Recycling in Style: the “Recycle Shop”

After playing changing room parkour and handing over upwards of fifty dollars for a cardigan or somesuch, I am often so overwhelmed by the exhausting nature of the exercise, plus residual guilt at trading the month’s phone bill for an assembled-in-Taiwan product, that said item rarely leaves my closet. Ultimately I am forced to admit that the appeal of “newness” is simply not worth the expenditure of energies.

As secondhand clothing disciples may already have realized, the term means something a little different in Tokyo, where “secondhand” usually also stands in for “vintage”, “trendy”, and thus, “exorbitant”. So-called recycle shops, on the other hand, are the real deal. This particular store, an NPO run by the city government in Fuchu, offers mainly adult clothing alongside children’s toys and clothing, jewelry, shoes and bags, some household goods, and assorted bric-a-brac  (in conditions that can be described as gently used to practically new. Not a moth hole in sight).

Pants fetch little more than 4-500yen, and rarely over 1000yen—I have on occasion unearthed a pair of Levi’s for 500—and for something in the 350-900yen range, it’s possible to find a yukata for the summer months or as an inexpensive omiyage.

For a one-time fee of 100yen, residents may also apply to become members and sell their self-priced goods through the recycle shop, which will retain a 20% commission…Convenient not only to avoid those badge-of-shame closet lurkers, but also to turn a profit on your own used goods.

The store is located on the second floor of Green Plaza Keyaki Hall, directly aross the street from the west exit at Fuchu station—perhaps a two-minute walk from train door to door.

 

Name: Fuchu City Recycle Shop
Location: Green Plaza Keyaki Hall 2F, 1-1 Miyamachi, Fuchu-shi, Tokyo

府中市役所 府中グリーンプラザ
東京都府中市府中町1丁目1−1
Closest station: Fuchu (JR, Keio); be sure to take the west exit
Phone: 042-460-3751
Business Hours: 10am-5:30pm, every day of the week except for Wednesdays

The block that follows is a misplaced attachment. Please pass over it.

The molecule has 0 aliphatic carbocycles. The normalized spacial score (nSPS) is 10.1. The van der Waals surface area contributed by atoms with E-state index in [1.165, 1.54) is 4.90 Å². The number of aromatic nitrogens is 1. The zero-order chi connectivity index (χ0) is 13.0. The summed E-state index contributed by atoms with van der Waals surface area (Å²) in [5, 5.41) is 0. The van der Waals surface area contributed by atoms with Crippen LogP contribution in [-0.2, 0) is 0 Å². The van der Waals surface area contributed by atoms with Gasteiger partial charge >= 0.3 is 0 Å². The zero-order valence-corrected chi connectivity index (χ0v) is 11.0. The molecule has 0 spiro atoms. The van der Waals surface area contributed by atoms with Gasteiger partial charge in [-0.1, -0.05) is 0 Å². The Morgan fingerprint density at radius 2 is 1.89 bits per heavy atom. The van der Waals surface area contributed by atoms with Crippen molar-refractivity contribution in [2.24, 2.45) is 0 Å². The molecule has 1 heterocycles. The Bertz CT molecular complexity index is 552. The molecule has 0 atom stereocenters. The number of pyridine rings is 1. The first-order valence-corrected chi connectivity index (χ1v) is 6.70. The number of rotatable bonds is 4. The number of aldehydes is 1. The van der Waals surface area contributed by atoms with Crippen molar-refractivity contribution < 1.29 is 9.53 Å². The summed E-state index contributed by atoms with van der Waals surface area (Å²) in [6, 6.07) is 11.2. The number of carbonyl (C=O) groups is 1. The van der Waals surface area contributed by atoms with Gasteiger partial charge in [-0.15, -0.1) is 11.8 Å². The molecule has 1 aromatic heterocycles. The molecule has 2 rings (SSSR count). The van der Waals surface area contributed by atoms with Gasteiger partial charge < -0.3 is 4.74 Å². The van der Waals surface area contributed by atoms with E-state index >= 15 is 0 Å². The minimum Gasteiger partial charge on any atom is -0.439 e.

Location Map:

Mine takes pride in the fact that at any given time 75% of the clothing she's wearing has been lifted from campus "free boxes", used clothing stores, friends' closets, and sundry locations of varying credibility (if it was left in a plastic bag on the curb, then surely it was my responsibility to give it a good home). Her top ten travel destinations include Ithaca, NY, where dumpster diving is a seasonal sport. A graduate of the American School in Japan, she is currently studying to be an English major at Bryn Mawr College, which is sure to set her on the path to bankruptcy--or, as she prefers to think, adventure.

  • kokoskote

    Do you know if there are similar shops in other cities or wards in the greater Tokyo area?

    • CheapoGreg

      That’s a good question! This one is kind of special since it’s run by the local government, but there are privately run second hand clothing shops all over the place. You can find a few of them here -> http://tokyocheapo.com/category/shopping-2/

      • kokoskote

        Thanks! I’ve since found other, really cheap second-hand shops in Tokyo! I don’t know if one of your writers wants to cover this, but based on this blog
        (http://www.takenbythewind.com/2009/02/06/five-ways-to-save-money-in-tokyo/)

        I googled “ファッションリサイクル” and found other shops, also with good quality clothes, even in their large, 100-yen sections.

        There are locations in various places, perhaps under different names, but just as cheap.